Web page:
Despite a growing awareness of the importance of mental health, the stigma surrounding it prevails – especially when it comes to the idea of seeking professional help. Fighting this social shame is what the team from Kent Ridge Secondary School’s Media Club hopes to achieve with its short film I Am Different, which depicts how the protagonist, Alex, manages to conquer her fear of being seen as different from her peers and reaches out for the help she needs.
Said team member Adam Jamal Clark, 14: “With the help and support of her friend, Alex is able to overcome these social obstacles, learn how to embrace her differences and everyone else’s, and speak up about her situation.”
In its early days, the filming process was chaotic as the team had to sort out everything from equipment, locations, manpower and roles. Thankfully, they turned out to be fast learners, and quickly picked up the technical and project management skills needed to get things done.
Adam shared: “It was our first time managing such a big production with 21 people. One thing that we took away from this experience was to plan and organise things beforehand. Hong Yi recalled how having good communication skills took on added importance, when they could not even finish filming a single scene on the first day of production as he had difficulty explaining the scene he envisioned to the directors. “Everyone didn’t know what they were supposed to do. I was disappointed with myself, but I’m quite happy that we all bucked up and got the work done eventually.”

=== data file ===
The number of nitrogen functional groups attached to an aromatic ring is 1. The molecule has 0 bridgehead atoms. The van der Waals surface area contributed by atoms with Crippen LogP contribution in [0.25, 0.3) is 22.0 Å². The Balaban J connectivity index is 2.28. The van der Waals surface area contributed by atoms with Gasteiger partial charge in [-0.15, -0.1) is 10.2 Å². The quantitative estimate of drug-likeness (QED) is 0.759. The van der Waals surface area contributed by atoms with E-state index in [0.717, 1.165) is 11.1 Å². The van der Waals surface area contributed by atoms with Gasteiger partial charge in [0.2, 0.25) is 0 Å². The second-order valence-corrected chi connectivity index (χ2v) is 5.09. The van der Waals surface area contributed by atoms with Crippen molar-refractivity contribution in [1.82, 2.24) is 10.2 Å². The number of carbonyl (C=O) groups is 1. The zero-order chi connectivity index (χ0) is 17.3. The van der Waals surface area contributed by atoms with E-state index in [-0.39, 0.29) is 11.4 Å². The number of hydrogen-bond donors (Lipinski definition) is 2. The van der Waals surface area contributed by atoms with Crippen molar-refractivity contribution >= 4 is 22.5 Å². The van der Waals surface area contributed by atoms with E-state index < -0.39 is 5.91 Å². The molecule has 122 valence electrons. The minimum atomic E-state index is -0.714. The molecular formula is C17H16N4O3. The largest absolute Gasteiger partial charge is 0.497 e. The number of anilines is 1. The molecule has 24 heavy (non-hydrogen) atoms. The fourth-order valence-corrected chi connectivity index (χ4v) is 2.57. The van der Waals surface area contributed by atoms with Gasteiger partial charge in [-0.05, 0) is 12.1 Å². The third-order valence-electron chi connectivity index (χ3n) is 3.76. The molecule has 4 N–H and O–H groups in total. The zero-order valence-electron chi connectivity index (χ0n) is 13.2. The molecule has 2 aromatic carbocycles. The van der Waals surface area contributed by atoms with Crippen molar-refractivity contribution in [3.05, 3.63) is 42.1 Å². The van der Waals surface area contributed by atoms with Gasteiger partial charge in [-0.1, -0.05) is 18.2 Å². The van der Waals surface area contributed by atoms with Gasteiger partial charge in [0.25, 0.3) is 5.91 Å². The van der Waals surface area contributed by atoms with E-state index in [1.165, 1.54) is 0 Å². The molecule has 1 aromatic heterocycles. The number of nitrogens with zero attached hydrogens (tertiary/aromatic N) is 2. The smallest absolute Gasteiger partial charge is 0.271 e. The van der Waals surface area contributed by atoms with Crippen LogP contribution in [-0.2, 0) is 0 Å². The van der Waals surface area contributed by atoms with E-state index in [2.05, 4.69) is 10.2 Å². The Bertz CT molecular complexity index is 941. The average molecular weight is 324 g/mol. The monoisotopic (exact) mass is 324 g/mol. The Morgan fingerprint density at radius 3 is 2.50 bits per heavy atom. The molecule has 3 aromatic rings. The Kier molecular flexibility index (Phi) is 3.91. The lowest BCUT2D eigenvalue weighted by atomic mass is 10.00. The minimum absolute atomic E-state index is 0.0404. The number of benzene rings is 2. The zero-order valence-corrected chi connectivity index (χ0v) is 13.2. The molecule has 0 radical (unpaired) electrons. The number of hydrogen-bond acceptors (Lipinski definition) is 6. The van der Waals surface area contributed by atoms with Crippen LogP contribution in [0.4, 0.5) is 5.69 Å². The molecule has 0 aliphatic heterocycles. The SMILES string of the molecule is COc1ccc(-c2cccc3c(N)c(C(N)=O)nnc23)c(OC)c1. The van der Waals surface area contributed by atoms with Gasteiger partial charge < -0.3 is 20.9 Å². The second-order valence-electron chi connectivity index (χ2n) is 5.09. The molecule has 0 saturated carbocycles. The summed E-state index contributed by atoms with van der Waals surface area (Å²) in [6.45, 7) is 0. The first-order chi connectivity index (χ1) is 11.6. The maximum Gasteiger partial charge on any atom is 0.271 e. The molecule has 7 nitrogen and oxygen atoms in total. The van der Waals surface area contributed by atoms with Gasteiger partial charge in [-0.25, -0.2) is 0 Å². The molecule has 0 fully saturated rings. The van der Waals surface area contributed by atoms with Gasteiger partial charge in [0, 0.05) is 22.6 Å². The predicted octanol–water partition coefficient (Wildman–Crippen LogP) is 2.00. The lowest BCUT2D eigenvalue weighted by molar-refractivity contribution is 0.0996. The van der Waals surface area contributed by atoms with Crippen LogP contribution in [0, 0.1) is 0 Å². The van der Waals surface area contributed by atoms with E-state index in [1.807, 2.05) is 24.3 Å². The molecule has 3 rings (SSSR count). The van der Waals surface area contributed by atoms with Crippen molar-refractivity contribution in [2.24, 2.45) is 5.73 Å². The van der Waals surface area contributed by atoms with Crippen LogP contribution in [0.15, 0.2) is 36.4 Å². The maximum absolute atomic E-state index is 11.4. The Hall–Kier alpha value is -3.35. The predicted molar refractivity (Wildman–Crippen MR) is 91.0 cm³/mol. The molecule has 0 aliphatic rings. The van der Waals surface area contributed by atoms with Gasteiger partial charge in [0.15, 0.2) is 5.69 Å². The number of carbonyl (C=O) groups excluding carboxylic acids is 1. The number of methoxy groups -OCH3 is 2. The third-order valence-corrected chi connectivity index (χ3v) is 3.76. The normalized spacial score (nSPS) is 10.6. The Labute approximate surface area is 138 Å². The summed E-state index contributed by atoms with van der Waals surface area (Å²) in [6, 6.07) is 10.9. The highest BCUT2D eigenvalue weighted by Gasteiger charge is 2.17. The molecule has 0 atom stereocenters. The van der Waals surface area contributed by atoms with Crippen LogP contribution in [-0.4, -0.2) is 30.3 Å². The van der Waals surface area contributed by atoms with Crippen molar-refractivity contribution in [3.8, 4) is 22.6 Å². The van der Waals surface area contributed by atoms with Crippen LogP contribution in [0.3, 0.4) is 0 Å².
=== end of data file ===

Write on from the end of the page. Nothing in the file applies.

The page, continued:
Teammate Kang Xin Ci, 15, agreed that the team became more tough and resilient as the days of filming wore on. “Because of tight time constraints, if you slack off, the production will be delayed.” Running a tight ship under such coordinated efforts led to a well-deserved win at the Infocomm Media Club Youth Awards, where the project picked up a Distinction award in the Media category.
With a successful short film under its belt, the team is excited about the potential of using online video platforms to address issues ranging from racism and xenophobia to body shaming and global warming. “We can even put these videos in the school syllabus for students in the future,” suggested Ashley. “Videos can make a more powerful impression than content in textbooks as they are more engaging and impactful.”